It’s a rare thing to see three generations of preachers
speaking together at one service. And when they’re all named John, what would
you call the event? “The Gospel According to John.”
And their texts? First John, Second John and Third John.
On March 6, Pastor Johnny Tiller, along with his son John
David Tiller and grandson John Matthew Tiller, preached to a packed crowd at
Liberty Baptist Church in Ellenboro. Great-grandson J.D. Tiller was also on
hand to quote John 3:16 in English and Spanish. It was the first time the three
preachers in the Tiller family had ever spoken together in the same service.
“It was like living a legacy,” remarked David Tiller, “like
the culmination of a lifetime of influence.”
That influence began in the heart of a 13-year-old boy named
Johnny Tiller back in 1939, who felt the Lord calling him to preach. Since he
started to preach at age 13, Johnny, now 84, has never quit. In his seven
decades of ministry, Johnny has followed God’s call in pastoring several
churches in western North Carolina and now teaching at Fruitland Baptist Bible
Institute in Hendersonville. He estimates that he has taught 1,500 students over
the years, and countless others have been influenced for Christ through his
church ministry. But, the greatest influence has been on his family.
His son David comments that he had a drug problem growing
up. “I was always ‘drug’ to revival meetings,” David remarked.
Johnny’s grandson Matt had a different kind of drug problem.
“Matt was on drugs and in jail — he lived a wild life,”
Young Matt had struggled with Tourette’s syndrome, a disease
of the neurological system that causes a person to make involuntary movements
or sounds called tics. Being teased by his peers, Matt began to rebel. That led
him to turn to alcohol and drugs, and he wound up in jail. The prayers and
godly influence of his father and grandfather were not lost on Matt during that
“I was paying attention to their example,” Matt said, “even
though they didn’t think so.” Later, at a candlelight service at church, he had
“an amazing encounter with God.”
That began a new chapter in Matt’s life, which ultimately
led him to surrender to preach — in Spanish. As a freshman at Gardner-Webb
University, sitting in Spanish 101 class, Matt sensed that God was telling him
he would preach in Spanish one day.
A few years later, he felt a definite call to that ministry.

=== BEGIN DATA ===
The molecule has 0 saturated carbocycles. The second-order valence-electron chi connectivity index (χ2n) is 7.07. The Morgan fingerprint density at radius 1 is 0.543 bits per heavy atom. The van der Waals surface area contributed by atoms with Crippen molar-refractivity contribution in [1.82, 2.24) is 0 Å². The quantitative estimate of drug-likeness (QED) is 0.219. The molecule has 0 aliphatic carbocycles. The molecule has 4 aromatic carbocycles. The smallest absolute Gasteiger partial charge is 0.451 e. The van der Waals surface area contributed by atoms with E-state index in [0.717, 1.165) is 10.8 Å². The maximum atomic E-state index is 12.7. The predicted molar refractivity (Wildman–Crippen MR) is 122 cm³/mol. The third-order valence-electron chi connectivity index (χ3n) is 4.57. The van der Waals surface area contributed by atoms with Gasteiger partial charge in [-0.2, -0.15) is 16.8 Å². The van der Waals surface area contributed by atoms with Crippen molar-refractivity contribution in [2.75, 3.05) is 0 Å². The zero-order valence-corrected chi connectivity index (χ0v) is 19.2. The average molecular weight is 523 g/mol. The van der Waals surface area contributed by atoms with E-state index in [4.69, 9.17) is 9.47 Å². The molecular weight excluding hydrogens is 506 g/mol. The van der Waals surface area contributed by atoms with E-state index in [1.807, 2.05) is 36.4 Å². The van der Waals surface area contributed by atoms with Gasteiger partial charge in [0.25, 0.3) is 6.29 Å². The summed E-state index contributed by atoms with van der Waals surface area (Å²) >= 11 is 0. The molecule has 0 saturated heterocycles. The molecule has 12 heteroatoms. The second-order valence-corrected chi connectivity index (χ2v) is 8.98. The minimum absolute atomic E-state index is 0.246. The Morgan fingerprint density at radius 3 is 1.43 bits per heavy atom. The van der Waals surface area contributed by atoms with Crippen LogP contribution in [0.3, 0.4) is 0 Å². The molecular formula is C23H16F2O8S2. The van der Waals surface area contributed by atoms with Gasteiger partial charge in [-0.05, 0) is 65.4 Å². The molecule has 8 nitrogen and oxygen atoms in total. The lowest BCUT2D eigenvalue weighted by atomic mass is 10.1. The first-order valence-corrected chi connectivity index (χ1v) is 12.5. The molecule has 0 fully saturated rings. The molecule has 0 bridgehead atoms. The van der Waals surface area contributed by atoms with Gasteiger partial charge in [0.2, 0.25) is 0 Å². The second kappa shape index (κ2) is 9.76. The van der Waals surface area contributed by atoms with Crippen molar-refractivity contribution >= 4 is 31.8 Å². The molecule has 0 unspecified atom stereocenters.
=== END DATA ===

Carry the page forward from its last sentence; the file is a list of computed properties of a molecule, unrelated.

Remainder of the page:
Matt now serves as the Hispanic pastor at Liberty Baptist Church, with his
wife, Adriana, who is from Costa Rica, by his side. He also teaches Spanish at
East Rutherford High School.
Because Matt has only been in the ministry since 2009,
Grandpa Johnny had never heard him preach before.
“I was surprised to hear Matt preach,” said Johnny. “He
preached a powerful message, like someone who had been preaching for many
Johnny was also amazed to see how far God had brought him in
such a short time, considering Matt’s checkered past. For Matt, who came up
with the idea for the event, it was a humbling experience.
“It was a great honor to preach with such men of God,”
reflected Matt, “especially when it was my father and grandfather.”
Although Johnny’s son David surrendered to the call to
preach at age 25, he and his father had also never preached together at the
same event — until March 6. While he was pastoring, David had his father Johnny
to speak at churches where he served, but they had never preached during the
Currently, David teaches in the College of Education at Tennessee
God’s hand was obviously at work in putting together the
messages preached by all three pastors.
“We prepared our messages separately,” commented Matt, “but
you could see a woven pattern. All the messages just fit together.”
Matt preached the first sermon, based on 1 John 4. He
emphasized the love of God, explaining that if God’s love has touched your
heart, you’ll touch someone else. David preached a message from 2 John 8
entitled “Lost and Found.”
He warned against losing your influence,
your integrity, or your joy because of doing things your way instead of
God’s way. Finally, the elder John Tiller capped off the service with a
stirring challenge from 3 John entitled “Three Portraits of Today’s Church
He used the examples of Gaius (who was easy to love),
Diotrephes (who loved to be first), and Demetrius (a man of love) to highlight
types of people we find in churches today.
All three pastors were amazed at how God led them to make
similar applications. Then again, since their sermons were based on the
writings of John, the Apostle of Love, that would seem fitting.
The “Gospel According to John” event was not primarily about
the John Tiller family, they contend.
“It’s not about us, but about bringing glory to God.”
A DVD of this event is available for a suggested donation of
$7 through T-E-A-M Ministries (Tiller Evangelism and Missions Ministries), led
by Mark and Ann Tiller.
For more information, contact P.O. Box 6616, Asheville, NC
(EDITOR’S NOTE — Haselton is a student at Southeastern
Baptist Theological Seminary and teaches English as a Second Language at Wake
Technical Community College.)
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